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Rice, roads and little bit of hope

Afghanistan, May 6, 2002

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    The food-for-work road project is helping Adul Ghias feed his family of eight. Photo: Cassandra Nelson/Mercy Corps Photo:

"It is an impressive sight," enthuses Engineer Saddiq of Mercy Corps' Taloqan office.

He is talking passionately about the road reconstruction project that has recently begun in Takhar province, Afghanistan. Over 300 men from the local villages are working to level and gravel a 52-kilometer stretch of road between Bangi and Eskamish districts.

The Mercy Corps/Pax World Service food-for-work project is being carried out in partnership with the Taiwanese Government, which has contributed 240 tons of rice to the project.

"The impact of the project is tremendous. We are not just building a road and improving access to many villages, we are employing thousands of local people," says Saddiq.

The Bangi - Eskamish road is an important route for trade in the area, but it is practically impassable in many places and in desperate need of reconstruction. By reconstructing the road, trade can be revitalized. But of equal, if not greater, importance is the employment opportunity provided to the communities in Takhar province. This 52-kilometer stretch of dusty road passes through some of the most vulnerable and devastated areas in northern Afghanistan.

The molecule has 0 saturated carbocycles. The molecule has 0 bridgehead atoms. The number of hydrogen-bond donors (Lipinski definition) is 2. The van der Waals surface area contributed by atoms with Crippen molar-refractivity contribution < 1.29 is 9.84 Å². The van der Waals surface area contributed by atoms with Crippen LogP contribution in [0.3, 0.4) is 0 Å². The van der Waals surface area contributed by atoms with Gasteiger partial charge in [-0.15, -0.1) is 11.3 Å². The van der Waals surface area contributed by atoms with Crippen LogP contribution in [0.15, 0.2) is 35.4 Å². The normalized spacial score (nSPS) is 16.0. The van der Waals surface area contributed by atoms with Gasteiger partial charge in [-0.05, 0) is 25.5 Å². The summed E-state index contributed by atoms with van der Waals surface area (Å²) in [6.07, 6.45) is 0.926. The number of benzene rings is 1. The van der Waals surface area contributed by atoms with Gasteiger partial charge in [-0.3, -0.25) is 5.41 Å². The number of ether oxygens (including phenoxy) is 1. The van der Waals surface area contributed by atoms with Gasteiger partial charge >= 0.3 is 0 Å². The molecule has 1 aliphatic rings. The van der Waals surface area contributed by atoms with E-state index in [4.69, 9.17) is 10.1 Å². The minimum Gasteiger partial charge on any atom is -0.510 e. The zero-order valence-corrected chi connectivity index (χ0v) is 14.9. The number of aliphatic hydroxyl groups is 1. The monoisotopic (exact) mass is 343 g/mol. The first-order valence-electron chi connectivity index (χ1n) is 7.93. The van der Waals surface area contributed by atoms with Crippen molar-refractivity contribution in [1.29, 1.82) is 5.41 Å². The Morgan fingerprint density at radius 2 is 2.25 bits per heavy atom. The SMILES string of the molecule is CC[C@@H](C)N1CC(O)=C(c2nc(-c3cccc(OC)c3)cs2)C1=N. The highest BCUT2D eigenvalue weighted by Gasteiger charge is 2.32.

The roadwork is anything but easy. All the work is done manually using picks, axes, wheel borrows and shovels. Aja Bullah, a local laborer from Syop district, has been working on the project for two days. He is thankful to have the opportunity to work.

"I have a family of five and I am the only one working now. There is very little chance to work in this area. This project has allowed me to take rice home and feed my family," Bullah said.

Local people are hired for 12-day assignments. As the construction work moves forward along the route, the people of the villages closest to where the work is being done are hired. The most vulnerable people of each community are specifically selected to work on the project, ensuring the aid goes to those in the greatest need. The Mercy Corps - Taiwanese food-for-work project will employ over 6300 local people by the end of the project. To date, over 550 Afghan laborers have been employed and over 18 tons of rice has been distributed as compensation.

The workday starts at 7:30 in the morning and ends at 4:30 in the afternoon. Adul Ghias, another laborer on the project, must walk for half-an-hour to reach the site but says it is worth it. Before taking this job, he worked occasionally as a laborer in his village and neighboring villages, but has had a hard time finding regular work.

"I must support my family of eight people. I will do whatever I have to to feed my family. The Mercy Corps - Taiwanese food-for-work project makes it possible for us to survive," Ghias said.

As the construction area of the road moves slowly forward, averaging about one kilometer of progress each day, more and more lives of local villagers will be positively impacted. "Taiwan and Mercy Corps have brought more than rice to our village," said Ghias. "They have brought us hope."